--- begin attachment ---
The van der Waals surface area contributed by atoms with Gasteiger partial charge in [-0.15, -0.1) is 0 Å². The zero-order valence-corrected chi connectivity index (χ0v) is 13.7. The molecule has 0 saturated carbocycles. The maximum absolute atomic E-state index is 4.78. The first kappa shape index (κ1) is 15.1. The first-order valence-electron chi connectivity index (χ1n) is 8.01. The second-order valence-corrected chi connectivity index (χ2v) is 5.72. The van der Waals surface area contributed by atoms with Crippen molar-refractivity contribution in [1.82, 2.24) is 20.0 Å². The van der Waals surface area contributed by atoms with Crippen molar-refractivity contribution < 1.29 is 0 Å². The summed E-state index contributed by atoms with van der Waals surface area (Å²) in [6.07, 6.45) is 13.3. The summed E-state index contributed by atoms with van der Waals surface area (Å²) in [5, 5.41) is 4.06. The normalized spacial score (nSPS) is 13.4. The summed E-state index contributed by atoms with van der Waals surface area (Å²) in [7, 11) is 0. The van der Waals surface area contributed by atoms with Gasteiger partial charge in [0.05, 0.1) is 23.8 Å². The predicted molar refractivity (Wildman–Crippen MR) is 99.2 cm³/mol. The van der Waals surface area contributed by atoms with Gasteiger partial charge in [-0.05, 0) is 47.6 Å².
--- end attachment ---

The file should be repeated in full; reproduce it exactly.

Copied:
The van der Waals surface area contributed by atoms with Gasteiger partial charge in [-0.15, -0.1) is 0 Å². The zero-order valence-corrected chi connectivity index (χ0v) is 13.7. The molecule has 0 saturated carbocycles. The maximum absolute atomic E-state index is 4.78. The first kappa shape index (κ1) is 15.1. The first-order valence-electron chi connectivity index (χ1n) is 8.01. The second-order valence-corrected chi connectivity index (χ2v) is 5.72. The van der Waals surface area contributed by atoms with Crippen molar-refractivity contribution in [1.82, 2.24) is 20.0 Å². The van der Waals surface area contributed by atoms with Crippen molar-refractivity contribution < 1.29 is 0 Å². The summed E-state index contributed by atoms with van der Waals surface area (Å²) in [6.07, 6.45) is 13.3. The summed E-state index contributed by atoms with van der Waals surface area (Å²) in [5, 5.41) is 4.06. The normalized spacial score (nSPS) is 13.4. The summed E-state index contributed by atoms with van der Waals surface area (Å²) in [7, 11) is 0. The van der Waals surface area contributed by atoms with Gasteiger partial charge in [0.05, 0.1) is 23.8 Å². The predicted molar refractivity (Wildman–Crippen MR) is 99.2 cm³/mol. The van der Waals surface area contributed by atoms with Gasteiger partial charge in [-0.05, 0) is 47.6 Å².